Six deep lessons I learnt at Burning Man about visioning

The sun rises over the playa, silhouetting the temple in white light. The dust rises off the flat earth. As the first light hits, I run off, skipping up to a stranger for a bear hug.

The Burning Man festival is held every year in the Nevada desert, where 70,000 people bring RVs tents, food, water, and their most outrageous costumes for an eight days of exploration and realisation.

No money is exchanged at the festival, instead everything is based on a gifting economy. One moment I’m reclining on a saloon porch slurping a delicious a triple shot margarita, then the next moment receiving an invitation to camp with 15 year burner veterans.

Burning Man is just one way to experience what could be, an opportunity to dive into our dream world when we abandon the shackles of our little everyday selves. Here are six things I learnt about visioning from this unique festival.

The art of intuitive travel

I was just blessed by the Dalai Lama, I tell myself triumphantly.

Then a voice of doubt creeps in. Be honest: he waved his hand in your general direction. But I’m almost certain we made eye contact, I repeat reassuringly – so I’m still counting it as a sign.

Warming my hands by the fire on the porch of the Clay Oven, I watch the Tibetan monks shuffle past in paprika robes and knock off Nikes. We give each other the secret nods and mental high fives of the spiritually elated.

My jubilance spills over onto the table next to me, and I strike up a conversation with two Americans, Dawn and Yasmine Habash. We compare notes on our vantage points at the morning’s teaching and discuss our mutual love of esoteric self-help.

Hearing the purpose of my trip in India, Dawn tells me I have to visit Nepal, the home of misty mountains and unexpected adventures. Compelled by her insistence and perhaps the buzz of the butter tea, I decide on the spot to fly to Kathmandu in April.

That decision – a flippant choice made on a tiny rush of feeling – changed the course of my life.

Why holding space has nothing to do with rockets

Holding space has always seemed like a made up thing — like the way you tell kids to go find the magical fairies in the garden because what you really want is some peace and quiet.

Recently, I was attending a workshop where the term ‘holding space’ came up. The presenter slowed, scanned her eyes around the room, and said — with a honeyed inflection— that now she was ‘holding space’ for everyone.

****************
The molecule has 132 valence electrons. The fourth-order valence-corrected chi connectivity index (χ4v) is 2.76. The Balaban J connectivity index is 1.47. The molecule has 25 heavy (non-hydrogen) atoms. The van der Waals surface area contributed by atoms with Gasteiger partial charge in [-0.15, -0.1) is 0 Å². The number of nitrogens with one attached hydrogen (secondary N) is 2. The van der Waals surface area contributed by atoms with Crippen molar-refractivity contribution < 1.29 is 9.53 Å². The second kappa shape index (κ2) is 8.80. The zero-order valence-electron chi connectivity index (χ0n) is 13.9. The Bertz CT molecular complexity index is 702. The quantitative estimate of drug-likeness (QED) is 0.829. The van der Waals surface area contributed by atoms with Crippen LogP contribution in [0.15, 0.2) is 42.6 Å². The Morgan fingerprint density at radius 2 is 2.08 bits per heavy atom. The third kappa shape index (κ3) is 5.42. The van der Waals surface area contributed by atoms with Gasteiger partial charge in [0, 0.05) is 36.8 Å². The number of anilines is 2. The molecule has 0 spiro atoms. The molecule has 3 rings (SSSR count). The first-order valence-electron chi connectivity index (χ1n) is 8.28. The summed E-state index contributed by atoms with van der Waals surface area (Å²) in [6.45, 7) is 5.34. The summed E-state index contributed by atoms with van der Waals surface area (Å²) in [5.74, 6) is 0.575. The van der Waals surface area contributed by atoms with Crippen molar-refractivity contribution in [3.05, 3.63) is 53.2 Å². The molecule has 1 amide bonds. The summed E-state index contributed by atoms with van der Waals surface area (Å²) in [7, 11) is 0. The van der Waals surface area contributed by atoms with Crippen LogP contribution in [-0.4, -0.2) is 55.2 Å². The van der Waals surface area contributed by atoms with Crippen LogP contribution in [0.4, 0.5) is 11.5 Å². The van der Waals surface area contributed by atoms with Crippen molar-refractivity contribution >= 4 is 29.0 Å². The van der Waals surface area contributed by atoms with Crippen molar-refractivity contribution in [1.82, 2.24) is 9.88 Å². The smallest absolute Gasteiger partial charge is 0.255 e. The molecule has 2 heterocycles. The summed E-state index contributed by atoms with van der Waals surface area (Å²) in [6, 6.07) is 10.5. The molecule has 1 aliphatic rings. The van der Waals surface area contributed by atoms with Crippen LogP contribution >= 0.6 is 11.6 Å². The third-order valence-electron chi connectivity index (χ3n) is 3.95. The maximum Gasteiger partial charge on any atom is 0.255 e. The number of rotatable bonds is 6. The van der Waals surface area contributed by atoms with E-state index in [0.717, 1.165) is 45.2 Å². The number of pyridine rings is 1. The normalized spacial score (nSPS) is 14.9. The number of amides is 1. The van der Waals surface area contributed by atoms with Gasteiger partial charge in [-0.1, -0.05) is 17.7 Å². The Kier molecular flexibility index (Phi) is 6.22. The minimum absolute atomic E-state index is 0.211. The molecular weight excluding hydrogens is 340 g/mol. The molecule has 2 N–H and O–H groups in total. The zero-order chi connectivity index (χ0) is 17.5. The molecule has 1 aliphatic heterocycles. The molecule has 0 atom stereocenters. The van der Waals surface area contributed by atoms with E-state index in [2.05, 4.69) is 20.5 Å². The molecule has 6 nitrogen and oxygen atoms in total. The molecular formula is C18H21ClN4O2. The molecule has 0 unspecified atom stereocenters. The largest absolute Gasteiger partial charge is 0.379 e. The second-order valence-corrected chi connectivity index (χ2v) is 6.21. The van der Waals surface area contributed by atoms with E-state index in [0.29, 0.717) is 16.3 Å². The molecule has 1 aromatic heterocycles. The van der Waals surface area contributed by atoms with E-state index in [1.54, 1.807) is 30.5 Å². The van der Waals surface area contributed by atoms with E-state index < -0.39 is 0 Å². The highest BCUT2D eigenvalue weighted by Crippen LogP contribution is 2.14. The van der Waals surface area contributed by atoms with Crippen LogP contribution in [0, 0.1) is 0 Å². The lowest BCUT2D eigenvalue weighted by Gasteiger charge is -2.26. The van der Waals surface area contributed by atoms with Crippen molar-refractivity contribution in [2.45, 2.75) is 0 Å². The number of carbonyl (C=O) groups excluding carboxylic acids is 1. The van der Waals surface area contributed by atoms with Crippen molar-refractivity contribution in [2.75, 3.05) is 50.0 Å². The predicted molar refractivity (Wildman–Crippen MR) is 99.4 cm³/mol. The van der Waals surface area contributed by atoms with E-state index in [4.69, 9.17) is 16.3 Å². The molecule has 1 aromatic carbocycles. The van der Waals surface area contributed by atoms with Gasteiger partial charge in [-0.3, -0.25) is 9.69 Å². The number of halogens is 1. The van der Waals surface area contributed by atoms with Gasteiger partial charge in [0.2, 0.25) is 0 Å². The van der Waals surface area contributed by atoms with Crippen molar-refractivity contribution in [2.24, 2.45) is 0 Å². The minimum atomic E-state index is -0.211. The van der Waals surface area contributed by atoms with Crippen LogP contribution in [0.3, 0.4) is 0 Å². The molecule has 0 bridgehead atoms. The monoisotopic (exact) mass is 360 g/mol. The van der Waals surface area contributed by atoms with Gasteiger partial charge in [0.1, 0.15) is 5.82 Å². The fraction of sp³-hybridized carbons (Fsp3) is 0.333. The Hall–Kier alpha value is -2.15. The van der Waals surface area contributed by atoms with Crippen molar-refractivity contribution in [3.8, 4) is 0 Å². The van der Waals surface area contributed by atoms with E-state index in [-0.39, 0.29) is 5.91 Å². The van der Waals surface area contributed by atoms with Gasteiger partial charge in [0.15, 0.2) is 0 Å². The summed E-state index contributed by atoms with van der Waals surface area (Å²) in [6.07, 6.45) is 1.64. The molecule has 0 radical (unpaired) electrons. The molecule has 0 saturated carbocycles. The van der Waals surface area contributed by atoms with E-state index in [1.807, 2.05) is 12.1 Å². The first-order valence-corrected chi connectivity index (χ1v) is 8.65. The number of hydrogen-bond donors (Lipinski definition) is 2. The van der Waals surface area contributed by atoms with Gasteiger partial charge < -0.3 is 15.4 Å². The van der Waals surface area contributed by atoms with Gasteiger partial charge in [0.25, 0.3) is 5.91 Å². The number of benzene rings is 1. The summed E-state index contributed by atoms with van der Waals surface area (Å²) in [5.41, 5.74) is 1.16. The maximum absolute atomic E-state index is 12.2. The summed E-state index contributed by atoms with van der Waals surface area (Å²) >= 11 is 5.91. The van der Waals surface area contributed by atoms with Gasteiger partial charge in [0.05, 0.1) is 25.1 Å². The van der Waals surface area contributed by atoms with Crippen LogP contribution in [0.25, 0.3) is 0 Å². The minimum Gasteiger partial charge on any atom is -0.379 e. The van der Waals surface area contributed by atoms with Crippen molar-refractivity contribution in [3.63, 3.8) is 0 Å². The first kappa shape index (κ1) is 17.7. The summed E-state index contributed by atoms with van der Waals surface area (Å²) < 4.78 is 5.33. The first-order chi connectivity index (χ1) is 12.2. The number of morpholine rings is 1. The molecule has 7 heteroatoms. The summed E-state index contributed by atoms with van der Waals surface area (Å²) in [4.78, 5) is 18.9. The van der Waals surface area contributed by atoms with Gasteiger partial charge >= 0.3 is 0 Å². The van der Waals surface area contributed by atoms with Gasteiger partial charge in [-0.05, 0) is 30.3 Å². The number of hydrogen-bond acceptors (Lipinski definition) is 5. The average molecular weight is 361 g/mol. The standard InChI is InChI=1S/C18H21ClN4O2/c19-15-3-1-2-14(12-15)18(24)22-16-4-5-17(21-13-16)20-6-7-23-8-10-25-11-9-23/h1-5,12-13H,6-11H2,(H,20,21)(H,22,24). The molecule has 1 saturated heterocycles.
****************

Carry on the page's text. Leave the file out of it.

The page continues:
All the other participants glanced knowingly at each other, as if we could all now see an invisible bubble of ‘space’ enveloping the group.

And then there was me — wondering if I’d accidentally stumbled into the briefing for Portland’s meteor shower that night.

The joy and frustration of making magic happen when it doesn’t matter

When it comes to manifestation, I’d be the author writing the chapter in The Secret on getting what you want when you don’t care if it happens or not.

One of my most interesting creative tensions, you see, is reconciling the intense desire to manifest dreams that really matter versus making flippant ideas happen with ease.

Let me explain.

Last week, my partner Matt and I were sitting in San Francisco’s Mission-Dolores park, eating low sugar dairy free chocolate ice cream (all the taste and none of the depressing guilt afterwards).

It’s fair to say it was a pretty average evening. An apocalyptic fog was rolling in and my hair was being slowly whipped into a beehive by the gusts coming from Twin Peaks. Just an aside: the oddest aspect of mist is that you’re convinced at any moment it’s going to start raining — your clothes take on a gooey dampness that confirms this— yet it never does.

Anyway, we sat down at our favorite viewing spot, watching the city lights shimmer like fireflies trying to attract the Oakland Bay bridge.

We discussed what we should do that night. It had been a tough work week for both of us, so we really wanted an adventure, but weren’t up for spending lots of money. The free section in TimeOut magazine was looking particularly grim — a church meal event, an obscure film festival, and a night nature walk that sounded like a preview to a horror film.

Just above us on the park’s incline, a boisterous group made up of artist types settled onto the grass, whooping and laughing gleefully.

“Wow, we need more of that in our lives here,” I said to Matt, as we peered longingly at the fun loving posse.

What it actually feels like to have lots of free time

The truth is, these days, I have time — tons of it. My Google calendar is creamy white, and lightly speckled with pantone appointment colours such as: “check your emails”, “meet a friend for coffee”, and “go for a run”.

I choose to uncover a life based on who and what I really am when all there is, is silence.